Combination of Obesity and High-Fat Feeding Diminishes Sensitivity to GLP-1R Agonist Exendin-4

  1. Mihai Covasa1,2,4,5
  1. 1Neurobiology of Ingestive Behavior, Institut National de la Recherche Agronomique (INRA), UMR 1319 Micalis, Jouy-en-Josas, France
  2. 2AgroParisTech, UMR Micalis, Jouy-en-Josas, France
  3. 3Université Pierre-et-Marie-Curie, Paris, France
  4. 4Department of Basic Medical Sciences, Western University of the Health Sciences, College of Osteopathic Medicine, Pomona, California
  5. 5Department of Health and Human Development, University “Stefan cel Mare” Suceava, Suceava, Romania
  1. Corresponding author: Mihai Covasa, mcovasa{at}


Gastrointestinal mechanisms involved in the suppression of appetite are compromised in obesity. Glucagon-like peptide-1 (GLP-1) is released in response to nutrients, suppresses food intake, and has been shown to play a role in regulation of energy balance. It is not known whether obese-prone (OP) rats exhibit dysfunctional GLP-1 signaling that could contribute to decreased nutrient-induced satiation and hyperphagia. Therefore, we examined the effects of exogenous intraperitoneal administration of the GLP-1R agonist, exendin-4 (Ex-4), on food intake in OP and obese-resistant (OR) rats during chow or high-energy/high-fat (HE/HF) feeding. All doses of Ex-4 effectively suppressed intake in OP and OR rats fed chow; however, during HE/HF-feeding, OP rats suppressed intake significantly less than OR rats at all Ex-4 doses tested. This was associated with downregulation of GLP-1R mRNA expression in the vagal nodose ganglia of OP rats. Furthermore, HE/HF-fed OP rats had significantly lower plasma GLP-1 levels, decreased protein levels of GLP-1 in the intestinal epithelium, and reduced number of L cells in the distal ileum. These results demonstrate that HE/HF-feeding, coupled with OP phenotype, results in reduced endogenous GLP-1 and GLP-1R activation, indicating that impaired GLP-1 signaling during obesity may exacerbate hyperphagia and weight gain.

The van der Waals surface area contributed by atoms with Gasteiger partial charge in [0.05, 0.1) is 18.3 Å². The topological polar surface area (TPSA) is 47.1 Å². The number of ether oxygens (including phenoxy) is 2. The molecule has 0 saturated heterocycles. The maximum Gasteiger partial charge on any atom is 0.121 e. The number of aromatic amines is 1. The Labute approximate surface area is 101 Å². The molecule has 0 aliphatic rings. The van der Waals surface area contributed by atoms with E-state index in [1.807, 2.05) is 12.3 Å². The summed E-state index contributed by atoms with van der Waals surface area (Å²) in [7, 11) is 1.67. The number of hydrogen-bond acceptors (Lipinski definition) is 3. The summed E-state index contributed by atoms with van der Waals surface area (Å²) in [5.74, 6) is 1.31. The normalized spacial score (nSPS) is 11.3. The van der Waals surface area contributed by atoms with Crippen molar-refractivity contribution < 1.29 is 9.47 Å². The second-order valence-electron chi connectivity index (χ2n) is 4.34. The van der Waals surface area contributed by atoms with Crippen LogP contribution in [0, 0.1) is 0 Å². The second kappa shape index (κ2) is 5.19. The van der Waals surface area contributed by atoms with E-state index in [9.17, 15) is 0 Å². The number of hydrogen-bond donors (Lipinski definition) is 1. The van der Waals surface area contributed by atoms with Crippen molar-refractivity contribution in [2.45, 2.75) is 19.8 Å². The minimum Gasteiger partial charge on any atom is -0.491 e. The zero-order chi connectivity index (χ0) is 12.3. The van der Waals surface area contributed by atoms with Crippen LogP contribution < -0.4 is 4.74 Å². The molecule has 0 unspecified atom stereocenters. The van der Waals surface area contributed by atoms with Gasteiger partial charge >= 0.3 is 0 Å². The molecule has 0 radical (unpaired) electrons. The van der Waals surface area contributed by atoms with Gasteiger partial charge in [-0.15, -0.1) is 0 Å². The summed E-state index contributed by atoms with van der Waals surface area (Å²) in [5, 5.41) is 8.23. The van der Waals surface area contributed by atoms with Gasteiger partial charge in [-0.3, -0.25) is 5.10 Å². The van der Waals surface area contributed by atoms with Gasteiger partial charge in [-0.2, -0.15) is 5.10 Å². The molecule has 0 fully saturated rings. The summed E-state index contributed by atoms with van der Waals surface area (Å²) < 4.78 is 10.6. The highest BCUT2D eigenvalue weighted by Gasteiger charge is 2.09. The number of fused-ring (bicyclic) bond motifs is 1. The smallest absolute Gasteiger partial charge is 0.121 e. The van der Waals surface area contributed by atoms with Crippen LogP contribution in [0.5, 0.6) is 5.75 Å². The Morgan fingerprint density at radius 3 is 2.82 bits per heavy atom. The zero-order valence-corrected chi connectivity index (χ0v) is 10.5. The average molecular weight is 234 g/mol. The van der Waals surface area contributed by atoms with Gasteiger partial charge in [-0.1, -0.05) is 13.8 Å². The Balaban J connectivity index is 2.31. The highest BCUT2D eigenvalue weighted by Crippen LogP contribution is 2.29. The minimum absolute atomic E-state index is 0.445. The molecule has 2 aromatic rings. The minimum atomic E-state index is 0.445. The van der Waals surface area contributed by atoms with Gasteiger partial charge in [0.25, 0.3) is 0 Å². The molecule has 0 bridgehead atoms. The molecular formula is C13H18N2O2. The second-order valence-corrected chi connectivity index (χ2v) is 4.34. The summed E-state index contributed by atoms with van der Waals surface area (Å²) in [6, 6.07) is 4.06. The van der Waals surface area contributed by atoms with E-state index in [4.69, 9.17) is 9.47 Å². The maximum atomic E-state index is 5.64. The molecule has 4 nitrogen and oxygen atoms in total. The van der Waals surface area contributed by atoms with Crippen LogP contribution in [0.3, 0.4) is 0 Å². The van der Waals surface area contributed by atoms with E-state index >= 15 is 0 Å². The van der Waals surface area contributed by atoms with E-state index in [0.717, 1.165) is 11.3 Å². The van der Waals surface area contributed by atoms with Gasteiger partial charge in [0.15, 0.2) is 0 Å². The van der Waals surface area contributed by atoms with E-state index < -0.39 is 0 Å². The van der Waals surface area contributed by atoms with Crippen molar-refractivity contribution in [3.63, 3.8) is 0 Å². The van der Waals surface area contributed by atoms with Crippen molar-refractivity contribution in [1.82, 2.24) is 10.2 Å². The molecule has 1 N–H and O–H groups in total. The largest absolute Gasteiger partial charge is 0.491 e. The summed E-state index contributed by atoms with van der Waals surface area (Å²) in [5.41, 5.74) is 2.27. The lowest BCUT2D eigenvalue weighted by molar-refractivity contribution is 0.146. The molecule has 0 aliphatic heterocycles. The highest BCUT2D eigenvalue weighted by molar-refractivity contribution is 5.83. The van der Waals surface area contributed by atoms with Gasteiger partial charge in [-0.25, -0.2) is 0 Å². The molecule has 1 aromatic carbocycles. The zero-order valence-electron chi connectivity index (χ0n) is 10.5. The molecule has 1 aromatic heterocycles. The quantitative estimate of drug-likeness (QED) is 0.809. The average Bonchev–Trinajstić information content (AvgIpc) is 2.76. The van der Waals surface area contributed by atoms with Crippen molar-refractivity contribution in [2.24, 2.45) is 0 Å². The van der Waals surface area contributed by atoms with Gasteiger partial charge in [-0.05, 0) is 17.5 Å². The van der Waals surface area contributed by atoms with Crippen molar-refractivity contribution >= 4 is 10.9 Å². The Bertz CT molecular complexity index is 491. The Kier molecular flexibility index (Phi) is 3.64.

• Received September 1, 2012.
  • Accepted February 9, 2013.

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  1. Diabetes vol. 62 no. 7 2410-2415
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